Accelerating Agritech Solutions in Israel, California, and Developing Economies
The global agricultural industry, which includes agritech and other agribusiness sectors, includes not only the cultivation, harvest, storage, and transport of food, but also its distribution, processing, preparation, service, and disposal. The industry totals $8 trillion annually, according to World Bank estimates.
Food and food services account for 10 percent of consumer spending worldwide, and a significant share, 27 percent, of global employment, if one counts subsistence farmers among the 2 billion total. The International Labor Organization reports a lower but still immense number: 866 million “officially employed” in the sector in 2018.
For all the economic growth reflected in these numbers, we face dire challenges, including worsening food distribution inequality and agriculture’s rising share, fully 33 percent, of global greenhouse gas emissions. Yet enormous challenges present abundant opportunities, and Israel and the State of California have partnered to find solutions. With the signing of a joint Memorandum of Understanding in 2014, they are working to leverage Israel’s core strengths in climate-smart agritech R&D with California’s pivotal roles in the US food value chain and at the forefront of US environmental action. The results are intended to serve as models for the world.
Israeli agricultural production have declined over recent decades, from 11% percent of GDP in 1950 to about 2.4 percent of GDP in 2017. Declines in agricultural exports have also fallen for the period, to about 2.1 percent of 2018’s total exports. These trends reflect the rise in the value of other exports, the mechanization of the agriculture sector, and open trade for agriculture imports from global markets. Yet the agritech sector remains a huge draw for investors, yielding 17 percent in total returns for the period 2004−2013, more so than either the energy or information technology sector for the same period. Israel’s applied research centers, more than 900 farms, and 278-plus agritech ventures over just the period 2014−2018 have helped transform the country into a “living laboratory” of sector innovation, with projects and firms that operate globally.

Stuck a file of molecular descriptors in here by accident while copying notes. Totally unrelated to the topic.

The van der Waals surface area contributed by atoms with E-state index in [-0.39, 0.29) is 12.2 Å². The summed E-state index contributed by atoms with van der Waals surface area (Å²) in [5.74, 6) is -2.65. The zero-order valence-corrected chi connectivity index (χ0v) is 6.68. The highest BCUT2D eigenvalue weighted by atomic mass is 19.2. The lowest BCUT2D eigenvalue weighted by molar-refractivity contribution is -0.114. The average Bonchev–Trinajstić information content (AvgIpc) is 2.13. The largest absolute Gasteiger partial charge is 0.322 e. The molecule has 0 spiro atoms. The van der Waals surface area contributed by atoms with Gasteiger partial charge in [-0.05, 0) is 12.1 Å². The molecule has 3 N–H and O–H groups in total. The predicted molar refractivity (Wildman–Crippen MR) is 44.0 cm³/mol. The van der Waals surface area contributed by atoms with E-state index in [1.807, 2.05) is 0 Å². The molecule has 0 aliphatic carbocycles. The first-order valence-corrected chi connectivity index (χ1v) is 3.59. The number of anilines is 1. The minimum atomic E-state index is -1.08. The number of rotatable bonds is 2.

Worldwide, investment in food-related and agricultural technologies is also soaring—in fact, by more than 500 percent, or from $2.6 billion to $17 billion, from 2012 to 2018, according to AgFunder, the online venture capital firm specializing in the sector. This includes both “upstream” and “downstream” investments, that is, investments “upstream” into farming technologies, robotics, and agricultural biotech, for example, and investments “downstream” into post-production and consumer-oriented operations like e-grocers and online delivery. Looking at just 2018, AgFunder reports that the number of VC deals rose 11 percent, to 1,450, and mostly from the US and China.
Israel’s experience resonates globally. In 2015, the final goal year of the UN Millennium Development Goals, about 13 percent of the world’s population—795 million people, or 1 in every 9—remained undernourished, meaning they still lacked sufficient food “for an active and healthy life.” McKinsey predicts that by 2050, “caloric demand will increase by 70 percent, and crop demand for human consumption and animal feed will increase by at least 100 percent.” Where will it come from?
McKinsey warns, “At the same time, more resource constraints will emerge: for example, 40 percent of water demand in 2030 is unlikely to be met. Already, more than 20 percent of arable land is degraded.” Farmers will have to produce more with less as climate change affects local weather patterns, water scarcity, and growing conditions, and as settlement patterns shift.
In both California and Israel, agriculture consumes about 60 percent of managed water resources and is responsible, respectively, for 3.3 percent and 2.3 percent, of their total greenhouse gas emissions. Globally, “agriculture, forestry, and other land use” (e.g., harvesting peatlands, deforestation and afforestation, and managing grasslands and wetlands) generate about 23 percent of human greenhouse gas emissions and more than 44 percent of methane.